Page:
Himalayan Art Resources

Item: Shakyamuni Buddha - Jataka (previous lives)

ཤཱཀྱ་ཐུབ་པ། 释迦牟尼佛
(item no. 50217)
Origin Location Mongolia
Date Range 1800 - 1899
Lineages Gelug and Buddhist
Material Ground Mineral Pigment on Cotton
Collection Zanabazar Museum of Fine Arts
Notes about the Central Figure

Classification: Person

Appearance: Buddha

Gender: Male

Interpretation / Description

Shakyamuni Buddha, Previous Life Stories (Sanskrit: jataka. Tibetan: kye rab): from the famous Indian text presenting 34 morality tales drawn from the previous life stories of the historical buddha, Shakyamuni.


#27 The Monkey King

A Tale of Leadership and Self Sacrifice.

Deep in a beautiful and blessed region of the Himalayas, the Bodhisattva lived as the king of the Monkeys. The whole Monkey kingdom inhabited a large banyan tree that was so tall it was believed to be the Lord of the Forest. Its large branches swelled with beautiful and fragrant fruit that sustained the entire kingdom.

One branch of the tree hung over a river. The Bodhisattva, in his wisdom, told his troop that they must always keep that branch from bearing fruit, for if it did, they would never taste the splendor of its growth again. They indeed took great care that this should not happen, yet one day a small fruit far out on the branch that was curled up in a leaf fell into the river. It traveled downstream to where a king was bathing with his harem. Never having smelled such a fragrance, or seen such a food, the king tasted it and was amazed by its wonderful flavor. He proclaimed that such a marvelous fruit was fit only for royalty and decided to find the source.

The king then set off upstream with a large body of armed men. He knew it could not be far because the fruit was still fresh when it reached him, and before long the tree was in sight. An intoxicating aroma more fragrant than ripe mangoes wafted through the ranks of men, but when the king saw monkeys running among the tree's boughs and branches, he became enraged. He saw them devouring the fruit and felt that they were robbing him of what he craved. He ordered his men to attack.

The warriors strung their bows with arrows and began to shoot, all the while yelling war cries to frighten away the monkeys. The noise was tremendous and the monkeys were frightened, looking to their king for guidance. Some of the men picked up stones, sticks, and spears and rushed the tree as if attacking a hostile fortress. The Bodhisattva however, seeing that his frightened subjects were depending on him, reassured the group. Quickly climbing to the top of the tree, and in one giant leap, he flew to a nearby hilltop where he found a bamboo cane that was tall, strong, and deeply rooted. Fastening the top of the cane to his feet, and leaving it rooted in the earth, he jumped back to his tree home. Holding a branch of the tree taught, he ordered all the monkeys to evacuate across his body and down the cane to safety. Desperate and bewildered by fear, the monkeys wildly scrambled across the body of the king and down the cane. Although his body grew weak and numb, his mind remained firm, for the survival of his subjects was his only concern.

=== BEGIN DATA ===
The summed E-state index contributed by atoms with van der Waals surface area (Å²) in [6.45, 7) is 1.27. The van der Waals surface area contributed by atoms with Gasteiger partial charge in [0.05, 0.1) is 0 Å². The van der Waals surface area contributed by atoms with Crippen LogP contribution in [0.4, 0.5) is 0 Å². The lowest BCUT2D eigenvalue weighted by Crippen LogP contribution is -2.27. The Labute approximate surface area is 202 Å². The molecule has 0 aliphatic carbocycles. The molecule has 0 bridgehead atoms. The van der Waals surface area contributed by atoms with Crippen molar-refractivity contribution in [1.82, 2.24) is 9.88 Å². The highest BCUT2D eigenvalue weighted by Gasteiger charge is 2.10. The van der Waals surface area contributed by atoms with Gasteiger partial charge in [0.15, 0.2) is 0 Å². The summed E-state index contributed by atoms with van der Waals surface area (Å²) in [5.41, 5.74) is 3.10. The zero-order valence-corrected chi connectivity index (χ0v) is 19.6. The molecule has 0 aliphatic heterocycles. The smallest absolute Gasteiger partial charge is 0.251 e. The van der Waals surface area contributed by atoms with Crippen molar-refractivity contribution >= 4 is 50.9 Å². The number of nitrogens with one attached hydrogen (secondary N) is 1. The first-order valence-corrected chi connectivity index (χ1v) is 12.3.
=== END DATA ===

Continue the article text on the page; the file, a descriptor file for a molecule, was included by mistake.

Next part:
Witnessing this, the human king and his men became overcome with astonishment. They had never seen such strength and wisdom combined with such great self denial and kindness for others. The human king ordered his men to stop attacking. Seeing that the great monkey would not be able to hold his position much longer, as the hordes of frightened monkeys had bruised and torn their leaders limbs, the king ordered a canopy be held up to catch the monkey when he fell. After the monkey landed in the canopy, the king had him carefully lifted onto a soft couch. As he lay there unconscious from pain and exhaustion, the human king had the monkey's wounds salved and washed with butter and medicinal ointments and before long he recovered his senses.

The human king approached, full of curiosity, admiration, and respect, and asked the great monkey who he was in relation to all the monkeys he had saved. To his great surprise, the monkey replied that he was their king. He explained that as their ruler, he was bound to them with the same affection that parents have for their children. The shocked king retorted that subjects are meant to serve their king and not the other way around, and then inquired why he would dare sacrifice himself for mere servants. The monkey stated that he was unable to overlook suffering in strangers, much less kin, and especially not in those who are intent on looking to him as their leader. He explained to the man that although his body was broken, his mind is totally sound, and that he would happily and patiently wait through the pain of his injuries because the discomfort was nothing in comparison to the joy of saving his subjects. He then asked the human king to look at all that has come from his physical sacrifice, he had now achieved satisfaction, serenity, fame, and even the admiration and honor of a king of men! He continued to explain to the human king that a ruler who does not know kindness will never know such virtues and will in fact, obtain their opposite.

The Monkey Kings last words to the human king was that he must always protect his kingdom with spiritual truth, and to view all subjects, from officials to peasants, humans to animals, as if they were his own children. The great Monkey King then peacefully passed away and ascended into the heavenly realms.

Monty McKeever, 5-2005


Key Events in the Story

1. A wise Monkey King in a fruit tree.

2. A selfish Human King.

3. A lesson in kindness and leadership.

Front of Painting
English Translation of Inscription: Twenty-seven

Wylie Transliteration of Inscription: nye bdun pa.


View other items in the Thematic Set: Collection of Zanabazar: Jataka Stories